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JULIE DOIRON & THE WOODEN STARS 6/2, SCHUBAS & borders on michigan Canadian singer-songwriter Julie Doiron played bass in Eric's Trip, a band that never quite lived up to its potential--though it spent six years trying. Her third full-length, a collaboration with a Canadian pop band called the Wooden Stars, was released last year by the Chicago label Tree. It's a hungry, fidgety late-night record: the understatement of her singing (about compulsive longings, missed connections, bad timing, and unhealthy attitudes toward alcohol) is beautifully undercut by the passion she and Michael Feuerstack bring to their guitar work. In March this record somehow wound up winning a Juno--the Canadian equivalent of a Grammy--for Best Alternative Album. ARLO LEACH 6/2, UNCOMMON GROUND Inspired by Harry Smith's Anthology of American Folk Music and the Onion's Our Dumb Century, local coffeehouse staple Arlo Leach has written Music of My Ancestors, an "anthology" of old-timey 78s supposedly discovered in his grandparents' attic. Digitally aged with crackle and hiss and EQ spikes, they range in style from bluegrass to Delta blues, and the liner notes even provide biographical notes about the alleged players ("The Poughskeepie Ramblers enjoyed a promising recording career until its leader got into an argument with R.L. Spencer, Columbian's owner, about an unflattering photograph on a record sleeve"). Some of the songs are more on target than others (particularly "The World Is Changing Every Day," which sounds like a Dock Boggs parody, and "Poisson Heureux," which casts Leach's stepmother, Dorothy, as a mysterious Cajun accordionist), and the execution isn't flawless--why would an itinerant bluesman and a German-Swiss immigrant novelty singer have such similar-sounding voices? But Leach establishes himself as someone who might have some interesting things to say about identity, narcissism, and authenticity. ROSCOE MITCHELL's concerto grosso 6/2 & 6/3, HOTHOUSE Founding Art Ensemble of Chicago saxophonist Roscoe Mitchell doesn't play here all that often anymore, but when he does it's always a grand-scale event. For this performance he leads an ambitious large ensemble that includes violinist Samuel Williams, bassist Harrison Bankhead, percussionist Chad Taylor, oboist Robbie Hunsinger, choreographer and dancer Atala-Nicole Loud, dancer Maia McKinney, poet Martha Stahl, violinist Julie Pomerleau, flutist and performance artist Janice Misurell-Mitchell, bassist Jason Lee Roebke, violist Jen Clare Paulson, cellist Fred Lonberg-Holm, drummer Vincent Davis, and bassoonist Willy Walter. JULIANA HATFIELD 6/3, METRO Juliana Hatfield demonstrates the sweeping breadth of her creativity by releasing two records at once! They're like two different sides of her personality, see? Beautiful Creature (both are on Zoe) is the gentle, longing, vulnerable Juliana, and Total System Failure, with drummer Zephan Courtney and bassist Mikey Welsh, is the mean, nasty rocker Juliana, who vents about everything from prefab teen stars ("My Protegee") to dates with bad fashion sense ("Leather Pants") to people with children ("Breeders"). Anyone who's read this column more than twice can probably guess which of the two I prefer. Although the songwriting is a tad stronger on Beautiful Creature, I like Hatfield a lot better as a guitarist than as a singer: her hot, fuzzy, acidic cascades are what justifies the existence of Total System Failure. But I still think it would have been better to release one really good record that forced people to deal with both Julianas. HERC. 6/3, FIRESIDE BOWL These local smart-asses have released their first CD, The Post-Accidental Holiday Affair, on which they sound something like Suicide and Frank Zappa trying to turn "96 Tears" into a rock opera. Happily their "evil twins" Metal Porpoise--a metal duo who take over the stage and yell about "kicking Herc.'s ass because they suck"--also made it onto the disc. TWANG BANG 6/3, THE HIDEOUT & RECKLESS ON BROADWAY Redd Klaats (vocals, percussion, harmonica, Optigan) and Itzi Rothowski (vocals, guitars, ukulele) are from Chicago, but they're allegedly more popular in Japan, where parts of their second album, Kicking the Toybox, were recorded. Like the Dr. Demento fave "I'd Love My Baby if She Had Two Heads," (on Dr. Demento's Basement Tapes No. 5), new tunes like "Tough as Snails" and "Cappuccino Daddy" are self-consciously clever and hyperactive enough to make They Might Be Giants sound goth. SHADOWS FALL, KRISIUN 6/4, RILEY'S ROCK HOUSE The Century Media label is promoting the International Extreme Music Festival--a package tour with Boston's Shadows Fall, Brazil's Krisiun, Sweden's Dismember, and Canada's Kataklysm--as an alternative to the "wimpy little lolla-pa-oz-warp" that will "drag the misled limp-korn-knot fans into the pits of real power." I sympathize with the sentiment, but do they really want those jerks at their apocalypse, knocking over ATMs and raping 14-year-olds in the Port-a-Johns? Anyhoo, on their new Of One Blood, Shadows Fall regularly break out of growl and into song, even coming up with something like a power ballad ("To Ashes") and echoing Iron Maiden more than once, particularly in the guitars. No such indulgences from Krisiun: their Conquerors of Armageddon is a pure malevolent blunt object pounding guitar licks into pulp while "tortured slaves crawl beneath their impaled idols." Should be the most intense thing to hit Aurora since the 1990 tornado.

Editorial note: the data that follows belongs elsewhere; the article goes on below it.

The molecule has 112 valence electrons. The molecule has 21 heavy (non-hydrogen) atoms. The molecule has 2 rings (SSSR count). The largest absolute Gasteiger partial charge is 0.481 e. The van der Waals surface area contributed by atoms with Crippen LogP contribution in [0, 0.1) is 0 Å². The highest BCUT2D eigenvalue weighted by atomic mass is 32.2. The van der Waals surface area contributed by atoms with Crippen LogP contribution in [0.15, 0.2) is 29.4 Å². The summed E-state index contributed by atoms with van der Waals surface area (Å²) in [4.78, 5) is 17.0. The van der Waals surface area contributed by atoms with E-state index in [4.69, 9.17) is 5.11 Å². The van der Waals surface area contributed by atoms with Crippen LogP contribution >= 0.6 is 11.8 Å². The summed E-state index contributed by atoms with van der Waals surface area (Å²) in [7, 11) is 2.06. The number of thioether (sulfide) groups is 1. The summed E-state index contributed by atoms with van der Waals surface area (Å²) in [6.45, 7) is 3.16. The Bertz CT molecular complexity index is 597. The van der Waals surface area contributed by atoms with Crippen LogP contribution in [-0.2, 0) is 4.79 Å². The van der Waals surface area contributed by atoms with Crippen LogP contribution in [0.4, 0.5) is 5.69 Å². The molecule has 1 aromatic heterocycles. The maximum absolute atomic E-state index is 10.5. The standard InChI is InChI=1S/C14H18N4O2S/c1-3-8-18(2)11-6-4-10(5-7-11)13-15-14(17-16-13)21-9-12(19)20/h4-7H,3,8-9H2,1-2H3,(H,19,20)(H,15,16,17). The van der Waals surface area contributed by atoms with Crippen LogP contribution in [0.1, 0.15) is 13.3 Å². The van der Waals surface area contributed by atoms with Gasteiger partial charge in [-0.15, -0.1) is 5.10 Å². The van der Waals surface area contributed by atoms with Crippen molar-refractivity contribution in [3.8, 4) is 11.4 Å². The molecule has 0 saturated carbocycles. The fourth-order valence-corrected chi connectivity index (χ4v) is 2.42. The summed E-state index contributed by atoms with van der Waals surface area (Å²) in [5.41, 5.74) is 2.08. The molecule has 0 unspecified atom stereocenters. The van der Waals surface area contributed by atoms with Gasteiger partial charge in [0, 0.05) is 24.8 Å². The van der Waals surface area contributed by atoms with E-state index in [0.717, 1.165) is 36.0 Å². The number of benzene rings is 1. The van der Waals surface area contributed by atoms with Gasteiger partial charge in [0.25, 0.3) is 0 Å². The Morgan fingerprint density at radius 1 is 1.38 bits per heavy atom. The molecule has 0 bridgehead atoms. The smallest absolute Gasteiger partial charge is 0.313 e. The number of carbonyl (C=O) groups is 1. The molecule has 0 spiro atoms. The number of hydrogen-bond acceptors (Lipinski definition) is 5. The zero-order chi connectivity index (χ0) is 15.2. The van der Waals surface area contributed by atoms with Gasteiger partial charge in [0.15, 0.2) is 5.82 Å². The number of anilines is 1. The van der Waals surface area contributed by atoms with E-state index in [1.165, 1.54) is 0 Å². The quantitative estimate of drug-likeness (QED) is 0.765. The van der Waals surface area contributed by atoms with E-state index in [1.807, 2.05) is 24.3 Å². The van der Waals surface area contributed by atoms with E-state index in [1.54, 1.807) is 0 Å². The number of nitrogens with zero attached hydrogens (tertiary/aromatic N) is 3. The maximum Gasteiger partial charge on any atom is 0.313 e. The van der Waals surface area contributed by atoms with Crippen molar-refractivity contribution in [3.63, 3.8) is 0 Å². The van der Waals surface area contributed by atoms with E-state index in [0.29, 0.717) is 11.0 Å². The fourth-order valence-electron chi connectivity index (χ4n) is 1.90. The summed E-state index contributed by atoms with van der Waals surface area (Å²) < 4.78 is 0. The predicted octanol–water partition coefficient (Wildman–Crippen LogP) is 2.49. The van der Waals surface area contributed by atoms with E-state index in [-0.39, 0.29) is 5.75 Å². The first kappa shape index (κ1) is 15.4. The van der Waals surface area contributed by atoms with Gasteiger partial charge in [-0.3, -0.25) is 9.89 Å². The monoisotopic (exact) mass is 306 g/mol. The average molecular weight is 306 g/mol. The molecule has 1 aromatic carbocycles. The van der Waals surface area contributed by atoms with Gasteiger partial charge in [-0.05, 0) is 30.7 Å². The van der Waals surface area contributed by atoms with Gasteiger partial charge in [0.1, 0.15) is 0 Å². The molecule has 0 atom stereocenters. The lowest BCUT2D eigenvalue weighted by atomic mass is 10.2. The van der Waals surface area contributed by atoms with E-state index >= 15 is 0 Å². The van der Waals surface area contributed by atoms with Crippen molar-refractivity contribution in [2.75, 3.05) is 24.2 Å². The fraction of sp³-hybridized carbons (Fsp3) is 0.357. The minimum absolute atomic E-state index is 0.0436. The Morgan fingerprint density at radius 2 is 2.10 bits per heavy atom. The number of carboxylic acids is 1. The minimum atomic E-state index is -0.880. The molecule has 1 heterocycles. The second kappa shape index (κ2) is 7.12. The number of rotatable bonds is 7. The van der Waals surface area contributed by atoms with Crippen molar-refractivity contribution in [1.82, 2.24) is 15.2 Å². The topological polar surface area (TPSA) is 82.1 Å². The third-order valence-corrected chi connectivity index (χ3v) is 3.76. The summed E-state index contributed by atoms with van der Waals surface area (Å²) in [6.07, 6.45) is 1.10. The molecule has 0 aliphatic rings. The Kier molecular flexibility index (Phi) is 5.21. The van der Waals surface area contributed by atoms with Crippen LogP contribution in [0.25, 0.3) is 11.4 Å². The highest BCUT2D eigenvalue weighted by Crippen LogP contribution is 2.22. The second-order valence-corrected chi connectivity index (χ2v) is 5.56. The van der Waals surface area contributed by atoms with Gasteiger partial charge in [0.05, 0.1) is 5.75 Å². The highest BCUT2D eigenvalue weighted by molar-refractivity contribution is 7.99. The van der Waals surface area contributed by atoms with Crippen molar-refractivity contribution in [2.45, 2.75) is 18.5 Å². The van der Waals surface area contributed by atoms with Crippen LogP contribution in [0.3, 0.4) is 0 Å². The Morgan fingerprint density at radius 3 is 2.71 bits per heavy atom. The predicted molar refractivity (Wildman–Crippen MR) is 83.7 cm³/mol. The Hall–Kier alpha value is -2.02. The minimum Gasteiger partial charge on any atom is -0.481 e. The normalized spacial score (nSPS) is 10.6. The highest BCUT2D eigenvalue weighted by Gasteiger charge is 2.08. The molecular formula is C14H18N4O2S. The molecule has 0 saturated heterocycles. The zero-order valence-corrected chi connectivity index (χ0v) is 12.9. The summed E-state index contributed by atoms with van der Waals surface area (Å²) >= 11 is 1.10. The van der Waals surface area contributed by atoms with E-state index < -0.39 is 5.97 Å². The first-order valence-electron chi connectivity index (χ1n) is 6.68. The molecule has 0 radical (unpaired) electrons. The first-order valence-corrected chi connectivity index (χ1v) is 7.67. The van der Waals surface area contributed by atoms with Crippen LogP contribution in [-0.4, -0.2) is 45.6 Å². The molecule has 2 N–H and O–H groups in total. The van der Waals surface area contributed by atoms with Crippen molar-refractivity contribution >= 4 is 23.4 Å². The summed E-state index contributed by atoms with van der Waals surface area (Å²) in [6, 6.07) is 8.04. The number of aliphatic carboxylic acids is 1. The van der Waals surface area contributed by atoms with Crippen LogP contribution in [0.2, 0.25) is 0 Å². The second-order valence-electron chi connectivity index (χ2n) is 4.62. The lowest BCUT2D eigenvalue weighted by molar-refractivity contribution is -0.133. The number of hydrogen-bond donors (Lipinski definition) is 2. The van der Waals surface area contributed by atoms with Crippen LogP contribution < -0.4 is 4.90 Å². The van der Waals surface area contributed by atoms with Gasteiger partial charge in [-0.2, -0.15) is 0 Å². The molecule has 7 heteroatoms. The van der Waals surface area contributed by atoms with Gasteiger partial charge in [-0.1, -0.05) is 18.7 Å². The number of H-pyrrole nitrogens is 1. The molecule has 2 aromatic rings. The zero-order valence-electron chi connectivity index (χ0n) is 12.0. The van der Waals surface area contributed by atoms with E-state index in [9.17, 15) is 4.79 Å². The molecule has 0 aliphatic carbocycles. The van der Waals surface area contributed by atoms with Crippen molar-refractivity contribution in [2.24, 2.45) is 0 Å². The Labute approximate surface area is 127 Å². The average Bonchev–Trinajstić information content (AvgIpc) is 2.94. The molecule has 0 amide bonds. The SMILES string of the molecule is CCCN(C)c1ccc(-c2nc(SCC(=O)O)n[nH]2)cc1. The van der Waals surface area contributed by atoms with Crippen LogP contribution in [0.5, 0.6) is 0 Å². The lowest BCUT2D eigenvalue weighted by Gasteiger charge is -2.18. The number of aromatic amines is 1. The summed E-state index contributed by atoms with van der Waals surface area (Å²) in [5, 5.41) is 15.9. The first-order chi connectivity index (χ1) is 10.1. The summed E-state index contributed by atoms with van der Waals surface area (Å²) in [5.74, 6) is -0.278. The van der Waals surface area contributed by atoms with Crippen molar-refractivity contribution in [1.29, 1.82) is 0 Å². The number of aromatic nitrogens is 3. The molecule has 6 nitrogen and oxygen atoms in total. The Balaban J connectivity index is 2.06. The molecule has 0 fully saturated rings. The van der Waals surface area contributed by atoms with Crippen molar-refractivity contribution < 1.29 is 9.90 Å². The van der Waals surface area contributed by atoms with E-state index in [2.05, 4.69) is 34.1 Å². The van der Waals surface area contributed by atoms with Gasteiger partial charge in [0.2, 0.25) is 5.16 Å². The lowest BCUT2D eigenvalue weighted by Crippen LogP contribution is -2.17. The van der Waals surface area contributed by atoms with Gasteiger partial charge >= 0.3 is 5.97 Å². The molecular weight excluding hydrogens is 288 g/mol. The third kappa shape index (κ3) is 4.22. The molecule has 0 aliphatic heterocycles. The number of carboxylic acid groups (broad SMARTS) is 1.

--Monica Kendrick

Art accompanying story in printed newspaper (not available in this archive): photo/Martha Williams.

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